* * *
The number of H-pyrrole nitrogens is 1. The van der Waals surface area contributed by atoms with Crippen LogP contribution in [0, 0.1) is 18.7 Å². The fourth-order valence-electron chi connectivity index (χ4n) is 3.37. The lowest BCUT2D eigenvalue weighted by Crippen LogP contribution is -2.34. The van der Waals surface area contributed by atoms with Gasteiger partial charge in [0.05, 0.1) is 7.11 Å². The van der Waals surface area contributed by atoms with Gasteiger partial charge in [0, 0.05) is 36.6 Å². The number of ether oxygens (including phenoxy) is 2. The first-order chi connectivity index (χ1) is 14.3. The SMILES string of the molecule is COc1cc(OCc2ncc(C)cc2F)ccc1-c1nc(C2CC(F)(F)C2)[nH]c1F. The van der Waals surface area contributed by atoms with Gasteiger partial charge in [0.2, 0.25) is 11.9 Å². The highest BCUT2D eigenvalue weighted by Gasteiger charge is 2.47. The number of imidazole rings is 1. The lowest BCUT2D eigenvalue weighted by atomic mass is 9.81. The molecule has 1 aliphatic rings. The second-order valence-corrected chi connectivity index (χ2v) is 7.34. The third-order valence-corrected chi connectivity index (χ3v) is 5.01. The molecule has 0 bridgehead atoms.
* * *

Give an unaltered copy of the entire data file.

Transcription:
The number of H-pyrrole nitrogens is 1. The van der Waals surface area contributed by atoms with Crippen LogP contribution in [0, 0.1) is 18.7 Å². The fourth-order valence-electron chi connectivity index (χ4n) is 3.37. The lowest BCUT2D eigenvalue weighted by Crippen LogP contribution is -2.34. The van der Waals surface area contributed by atoms with Gasteiger partial charge in [0.05, 0.1) is 7.11 Å². The van der Waals surface area contributed by atoms with Gasteiger partial charge in [0, 0.05) is 36.6 Å². The number of ether oxygens (including phenoxy) is 2. The first-order chi connectivity index (χ1) is 14.3. The SMILES string of the molecule is COc1cc(OCc2ncc(C)cc2F)ccc1-c1nc(C2CC(F)(F)C2)[nH]c1F. The van der Waals surface area contributed by atoms with Gasteiger partial charge in [0.2, 0.25) is 11.9 Å². The highest BCUT2D eigenvalue weighted by Gasteiger charge is 2.47. The number of imidazole rings is 1. The lowest BCUT2D eigenvalue weighted by atomic mass is 9.81. The molecule has 1 aliphatic rings. The second-order valence-corrected chi connectivity index (χ2v) is 7.34. The third-order valence-corrected chi connectivity index (χ3v) is 5.01. The molecule has 0 bridgehead atoms.